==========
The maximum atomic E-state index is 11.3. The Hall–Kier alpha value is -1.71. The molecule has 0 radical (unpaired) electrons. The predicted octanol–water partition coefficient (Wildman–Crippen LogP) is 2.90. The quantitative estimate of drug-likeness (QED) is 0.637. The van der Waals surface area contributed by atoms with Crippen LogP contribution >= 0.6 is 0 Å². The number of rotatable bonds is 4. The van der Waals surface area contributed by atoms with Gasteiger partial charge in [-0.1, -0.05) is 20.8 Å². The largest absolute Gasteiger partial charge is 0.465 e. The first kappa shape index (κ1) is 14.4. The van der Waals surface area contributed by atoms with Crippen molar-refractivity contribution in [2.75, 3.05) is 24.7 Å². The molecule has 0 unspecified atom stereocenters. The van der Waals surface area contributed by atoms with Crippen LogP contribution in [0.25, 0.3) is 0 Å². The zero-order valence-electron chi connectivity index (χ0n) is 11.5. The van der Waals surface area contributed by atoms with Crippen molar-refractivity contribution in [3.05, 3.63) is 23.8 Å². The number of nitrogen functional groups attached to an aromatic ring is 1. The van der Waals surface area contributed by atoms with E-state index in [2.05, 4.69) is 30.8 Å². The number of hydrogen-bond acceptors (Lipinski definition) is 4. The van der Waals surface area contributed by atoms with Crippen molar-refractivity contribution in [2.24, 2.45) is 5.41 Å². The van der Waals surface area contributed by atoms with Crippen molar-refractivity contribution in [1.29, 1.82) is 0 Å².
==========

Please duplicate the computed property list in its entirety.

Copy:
The maximum atomic E-state index is 11.3. The Hall–Kier alpha value is -1.71. The molecule has 0 radical (unpaired) electrons. The predicted octanol–water partition coefficient (Wildman–Crippen LogP) is 2.90. The quantitative estimate of drug-likeness (QED) is 0.637. The van der Waals surface area contributed by atoms with Crippen LogP contribution >= 0.6 is 0 Å². The number of rotatable bonds is 4. The van der Waals surface area contributed by atoms with Gasteiger partial charge in [-0.1, -0.05) is 20.8 Å². The largest absolute Gasteiger partial charge is 0.465 e. The first kappa shape index (κ1) is 14.4. The van der Waals surface area contributed by atoms with Crippen molar-refractivity contribution in [2.75, 3.05) is 24.7 Å². The molecule has 0 unspecified atom stereocenters. The van der Waals surface area contributed by atoms with Crippen LogP contribution in [0.25, 0.3) is 0 Å². The zero-order valence-electron chi connectivity index (χ0n) is 11.5. The van der Waals surface area contributed by atoms with Crippen molar-refractivity contribution in [3.05, 3.63) is 23.8 Å². The number of nitrogen functional groups attached to an aromatic ring is 1. The van der Waals surface area contributed by atoms with E-state index in [2.05, 4.69) is 30.8 Å². The number of hydrogen-bond acceptors (Lipinski definition) is 4. The van der Waals surface area contributed by atoms with Crippen molar-refractivity contribution in [2.24, 2.45) is 5.41 Å². The van der Waals surface area contributed by atoms with Crippen molar-refractivity contribution in [1.29, 1.82) is 0 Å².